France Leads the Way, Announces Plans to Ban Cancer-Linked Monsanto Weedkiller - RiseEarth

France Leads the Way, Announces Plans to Ban Cancer-Linked Monsanto Weedkiller


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by Nick Meyer; AltHealthWorks.com

It’s already well known that Monsanto and Bayer’s model of chemical and genetically engineered seed-intensive agriculture is not exactly a big hit in Europe, as nearly 20 countries recently banned the cultivation of GMO crops.

Now, one of the biggest and most influential countries in Europe has announced a ban on one of the Monsanto Company’s most profitable entities, in a move that is sure to send shockwaves across the market for agricultural products worldwide.

France to Give “Probable Carcinogen” the Boot

The World Health Organization’s International Agency for Research on Cancer declared the main ingredient in Monsanto’s Roundup, glyphosate, to be “probably carcinogenic to humans” in spring 2015, and since then a debate has raged as to the safety and necessity of the potentially dangerous weedkiller, which serves as the main ingredient in Monsanto’s Roundup.


France has officially taken a stand against its use, however, announcing the country will phase out glyphosate based herbicides, including Roundup, by the year 2022, noting the health risks associated with the product.

“The prime minister… has decided that this product will be banned in France by the end of the government’s term, as well as others that are similar and which are a public health threat,” said government spokesman Christophe Castaner to RMC radio, as noted in this article from the website EcoWatch.com.

The French government announced that it will vote against the European Commission’s plans to reauthorize glyphosate, citing the length of the contract and the health risks.

“The European Commission has proposed renewing its approval for glyphosate for another 10 years. This is far too long, given the concerns that remain over this product, and France will vote against the proposal, as clearly laid out previously in July,” Prime Minister Edouard Philippe reportedly announced Monday.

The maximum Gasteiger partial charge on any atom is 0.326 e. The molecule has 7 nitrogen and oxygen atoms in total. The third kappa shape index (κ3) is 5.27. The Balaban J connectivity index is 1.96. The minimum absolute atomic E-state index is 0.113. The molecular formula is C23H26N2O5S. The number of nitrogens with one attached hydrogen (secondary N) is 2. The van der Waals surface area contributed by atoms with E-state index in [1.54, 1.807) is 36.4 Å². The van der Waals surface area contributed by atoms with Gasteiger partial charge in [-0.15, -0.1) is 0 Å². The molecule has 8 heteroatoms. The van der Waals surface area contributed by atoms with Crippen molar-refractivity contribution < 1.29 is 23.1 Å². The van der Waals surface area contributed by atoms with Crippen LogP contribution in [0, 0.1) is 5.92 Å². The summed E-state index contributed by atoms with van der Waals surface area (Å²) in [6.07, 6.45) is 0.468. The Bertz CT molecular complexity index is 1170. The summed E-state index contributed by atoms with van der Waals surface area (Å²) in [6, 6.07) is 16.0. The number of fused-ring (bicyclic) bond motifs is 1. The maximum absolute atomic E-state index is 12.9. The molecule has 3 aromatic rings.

According to a report from Reuters, a failure by the Commission to renew the license would result in an automatic ban starting on January 1, 2018.

The Plan to Ban Glyphosate

France has reportedly chosen a long-term transition plan for banning the product in order to support farmers who say they have no viable alternatives to the chemical, according to the aforementioned Reuters report.

Two years ago France banned the sale of Roundup from garden centers over its alleged links to cancer, which have been widely debated in the public sphere.

The Commission proposed extending the license in March after the European Chemical Agency released a study saying that it should not be defined as cancer-causing, in opposition to the findings of the IARC. Monsanto insists its weedkiller and main ingredient are safe, but critics point to contradictory evidence of their own.

Recently Monsanto has been shown to be colluding with EPA officials in the United States in order to reportedly “kill” further independent studies on the carcinogenic nature of glyphosate, while they have also been accused of ghostwriting editorials supposedly published by noted academics defending the use of their chemicals.

It has also been revealed that Monsanto and the EPA hid away research linking the herbicide to cancer going back over 30 years, cloaking the information under a “trade secrets” definition to keep the information out of public view. Questions about Monsanto’s influence on the scientific process have also come to light recently, as well as lawsuits by dozens of people claiming they’ve come down with cancer due to their use of Roundup.

France appears to be among the countries who believe that Monsanto is hiding the truth about the damage its weedkiller has caused, and is planning to move on to less toxic and more environmentally-friendly products. What those products will be is anyone’s guess, but for the now the country has remained firm in face of the American agricultural giant, which is planning to merger with its German counterpart Bayer.

“Depending on our decisions, justice and history will catch up to us,” said Nicolas Hulot, France’s Minister of Ecology.
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